Following the end of the evening prayers, the men would return home to be received by their wives – the wife in this instance became for the husband the earthly representative of the Shekhinah, with whom he was about to perform that night the sacred act of co-habitation in imitation of, and in mystical sympathy with the supernal union between G-d the King and His wife the Matronit/Shekhinah/Sabbath. The return from the synagogue to the home on the Sabbath eve was also the occasion on which it was proper to show due reverence to the woman of the household. The husband would approach the table and pick up two bunches of myrtles, each consisting of three twigs, prepared for the bride and groom, circle the table and sing welcoming songs to the two angels of peace who were believed to accompany him home from the synagogue. The chanting of chapter 31, verses 10-31 of the Book of Proverbs, which followed, had a double significance. On the one hand, it was meant as a song of praise to the “woman of valour,” the good wife and mother whose very presence in the house, quite apart from all the care she lavished on her family, made it possible for the husband to live a complete Jewish life, in accordance with the demanding teaching of the Kabbalah about the blessed state of male-and-female togetherness. Beyond that, however, there was a deeper meaning: the “woman of valour” whose excellence is described in the 22 alphabetically arranged verses, was interpreted as being none other than the Shekhinah herself, the divine Matronit, whose image thus mystically merged with that of the man’s own wife.

Next came the recitation of an Aramaic poem containing an invitation addressed to G-d the King to take part in the festive Sabbath meal. At some time during that meal or following it, the husband chanted another mystical Aramaic poem written by Isaac Luria and describing the union of G-d the King and His bride the Sabbath. The several courses of the meal, the drinking of wine, the numerous songs, the “words of Torah”, and the after-meal grace, took so long that by the time the family rose from the table it would be near midnight. And this was as it should be, because it had to be midnight when husband and wife retired to bed in order not to contravene the inflexible kabbalistic rule prohibiting the erotic rituals prior to midnight. The traditional emphasis on having marital intercourse on the night of the Sabbath took on heightened significance. The earthly love between wife and husband was held to represent the supernal union between the Shekhinah and Tif’eret. Even more it served to facilitate such unification within the sefirotic world. In such terms, the Sabbath experience as a whole assumed the character of a sacred marriage celebration.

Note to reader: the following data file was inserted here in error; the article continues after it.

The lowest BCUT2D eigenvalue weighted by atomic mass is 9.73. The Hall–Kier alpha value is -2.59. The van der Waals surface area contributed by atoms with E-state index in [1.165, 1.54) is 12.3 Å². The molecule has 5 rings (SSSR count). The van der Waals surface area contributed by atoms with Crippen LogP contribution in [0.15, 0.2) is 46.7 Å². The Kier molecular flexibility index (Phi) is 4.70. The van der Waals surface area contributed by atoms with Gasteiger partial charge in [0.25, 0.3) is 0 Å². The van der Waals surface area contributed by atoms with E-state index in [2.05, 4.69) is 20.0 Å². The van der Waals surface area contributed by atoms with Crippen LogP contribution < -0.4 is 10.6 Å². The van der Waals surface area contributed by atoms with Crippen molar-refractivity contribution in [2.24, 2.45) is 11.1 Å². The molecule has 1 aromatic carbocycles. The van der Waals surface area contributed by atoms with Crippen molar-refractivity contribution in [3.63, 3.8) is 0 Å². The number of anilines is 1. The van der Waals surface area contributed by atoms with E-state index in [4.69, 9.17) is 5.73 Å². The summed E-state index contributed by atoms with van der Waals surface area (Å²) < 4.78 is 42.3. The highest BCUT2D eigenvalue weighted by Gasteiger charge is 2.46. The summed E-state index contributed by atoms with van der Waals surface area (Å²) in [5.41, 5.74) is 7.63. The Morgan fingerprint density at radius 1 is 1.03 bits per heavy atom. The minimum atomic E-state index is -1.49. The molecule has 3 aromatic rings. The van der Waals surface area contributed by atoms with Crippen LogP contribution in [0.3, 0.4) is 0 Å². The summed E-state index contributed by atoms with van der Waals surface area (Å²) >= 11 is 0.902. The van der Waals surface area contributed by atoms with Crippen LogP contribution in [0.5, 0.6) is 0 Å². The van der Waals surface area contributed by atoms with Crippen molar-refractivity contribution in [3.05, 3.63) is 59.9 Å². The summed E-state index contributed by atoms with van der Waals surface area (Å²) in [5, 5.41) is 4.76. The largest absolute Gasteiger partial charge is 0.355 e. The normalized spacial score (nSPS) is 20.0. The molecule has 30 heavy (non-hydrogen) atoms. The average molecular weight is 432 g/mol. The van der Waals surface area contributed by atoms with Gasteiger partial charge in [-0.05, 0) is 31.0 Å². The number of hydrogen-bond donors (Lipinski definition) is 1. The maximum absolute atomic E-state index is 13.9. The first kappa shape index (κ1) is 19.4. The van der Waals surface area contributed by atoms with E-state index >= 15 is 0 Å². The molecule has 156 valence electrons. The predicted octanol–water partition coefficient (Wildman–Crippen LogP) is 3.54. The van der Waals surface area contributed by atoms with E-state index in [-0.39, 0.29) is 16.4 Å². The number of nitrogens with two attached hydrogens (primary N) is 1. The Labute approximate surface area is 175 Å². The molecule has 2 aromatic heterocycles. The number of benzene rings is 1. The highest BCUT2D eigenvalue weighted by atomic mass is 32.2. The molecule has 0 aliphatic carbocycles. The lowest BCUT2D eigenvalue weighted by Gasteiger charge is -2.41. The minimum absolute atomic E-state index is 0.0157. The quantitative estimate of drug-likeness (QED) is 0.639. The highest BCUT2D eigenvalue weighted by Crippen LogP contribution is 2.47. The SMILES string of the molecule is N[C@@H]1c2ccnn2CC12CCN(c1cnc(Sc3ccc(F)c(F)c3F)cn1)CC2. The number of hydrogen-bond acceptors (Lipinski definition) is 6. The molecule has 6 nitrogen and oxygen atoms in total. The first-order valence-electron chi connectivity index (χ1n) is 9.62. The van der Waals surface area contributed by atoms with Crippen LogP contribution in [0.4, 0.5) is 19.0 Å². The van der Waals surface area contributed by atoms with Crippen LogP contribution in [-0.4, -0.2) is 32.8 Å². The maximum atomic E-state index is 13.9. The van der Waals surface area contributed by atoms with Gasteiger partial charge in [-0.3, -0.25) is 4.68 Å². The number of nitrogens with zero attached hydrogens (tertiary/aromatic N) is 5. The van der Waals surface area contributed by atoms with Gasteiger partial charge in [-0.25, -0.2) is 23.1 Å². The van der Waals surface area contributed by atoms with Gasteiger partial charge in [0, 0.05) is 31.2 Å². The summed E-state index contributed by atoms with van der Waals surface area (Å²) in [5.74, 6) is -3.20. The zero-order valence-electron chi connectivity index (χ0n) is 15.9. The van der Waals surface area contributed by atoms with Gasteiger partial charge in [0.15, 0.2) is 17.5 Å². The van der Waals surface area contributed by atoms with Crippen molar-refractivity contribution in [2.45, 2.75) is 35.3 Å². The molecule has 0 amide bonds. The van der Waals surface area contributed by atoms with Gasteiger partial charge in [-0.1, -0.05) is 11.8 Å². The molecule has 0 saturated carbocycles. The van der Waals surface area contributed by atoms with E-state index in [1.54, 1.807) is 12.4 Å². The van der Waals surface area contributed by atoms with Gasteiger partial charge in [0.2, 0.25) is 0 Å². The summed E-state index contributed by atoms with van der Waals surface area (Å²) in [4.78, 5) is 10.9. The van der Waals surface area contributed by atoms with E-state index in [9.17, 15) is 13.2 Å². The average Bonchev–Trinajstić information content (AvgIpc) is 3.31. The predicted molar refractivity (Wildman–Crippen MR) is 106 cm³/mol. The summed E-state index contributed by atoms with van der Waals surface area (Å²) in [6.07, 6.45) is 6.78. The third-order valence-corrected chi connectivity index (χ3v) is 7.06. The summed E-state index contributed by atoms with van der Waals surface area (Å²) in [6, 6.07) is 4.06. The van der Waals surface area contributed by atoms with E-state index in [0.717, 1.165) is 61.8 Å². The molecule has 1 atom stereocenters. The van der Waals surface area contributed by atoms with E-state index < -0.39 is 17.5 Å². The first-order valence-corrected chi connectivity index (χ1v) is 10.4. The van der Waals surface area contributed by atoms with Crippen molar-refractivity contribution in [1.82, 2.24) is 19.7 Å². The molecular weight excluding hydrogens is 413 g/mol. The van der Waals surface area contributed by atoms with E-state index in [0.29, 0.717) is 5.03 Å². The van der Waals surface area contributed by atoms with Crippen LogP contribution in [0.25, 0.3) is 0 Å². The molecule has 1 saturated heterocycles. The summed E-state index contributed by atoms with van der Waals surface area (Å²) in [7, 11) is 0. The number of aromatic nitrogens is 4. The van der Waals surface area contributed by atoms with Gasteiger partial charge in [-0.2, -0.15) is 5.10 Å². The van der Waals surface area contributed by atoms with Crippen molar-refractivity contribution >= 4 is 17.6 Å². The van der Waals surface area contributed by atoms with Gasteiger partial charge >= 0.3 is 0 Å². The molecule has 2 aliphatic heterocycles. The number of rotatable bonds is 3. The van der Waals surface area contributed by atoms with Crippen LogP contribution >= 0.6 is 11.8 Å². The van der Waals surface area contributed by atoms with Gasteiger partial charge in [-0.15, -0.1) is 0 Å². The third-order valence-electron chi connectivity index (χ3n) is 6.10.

It is no exaggeration to call the Sabbath the day of the Kabbalah. On the Sabbath the light of the upper world bursts into the profane world in which human beings live during the six days of the week. The light of the Sabbath endures into the ensuing week, growing gradually dimmer, to be relieved in the middle of the week by the rising light of the next Sabbath. It is the day on which a special Sabbath soul enters into the Kabbalist and shares with him/her the secrets of the universe.

Prior to the Zohar the wedding motif consisted of a few guarded allusions. Now it has become a major theme with scores of references that articulate and deeply colour Sabbath celebration. The Zohar transforms a rather static nuptial image into a nuanced drama with a kind of mythic plot, a sense of development, whereby the bridal motif is no longer static but rather a dynamic process. These celestial events are comprehensively absorbed into and associated with the stream of Sabbath rituals: e.g., into Sabbath preparation, prayers, the sacramental meals, and marital intercourse. This greatly aided the integration of the Bridal and Marital imagery into Sabbath celebration. Moreover, on a phenomenological level, these rituals afford the devotee living contact with the unfolding other-worldly drama.

This process may be briefly illustrated: As the devotee prepares his/her home for Shabbat, his/her abode, like the celestial world it reflects becomes a Marriage Canopy ready to receive the Bride who is at once Shabbat and Shekhinah. In so doing the Bride is welcomed into the devotee’s hearth and home, and Her numinous presence felt. The opening Friday night prayer, the Barekhu, marks the completion of the Bride/Queen’s nuptial preparations and Her early union with Her partner. As the Sabbath begins, Shekhinah enters the divine Palace. She is escorted both by Her angels on high and by Israel below. As the people break forth into prayer, they crown Her and so, adorn Her for the royal wedding.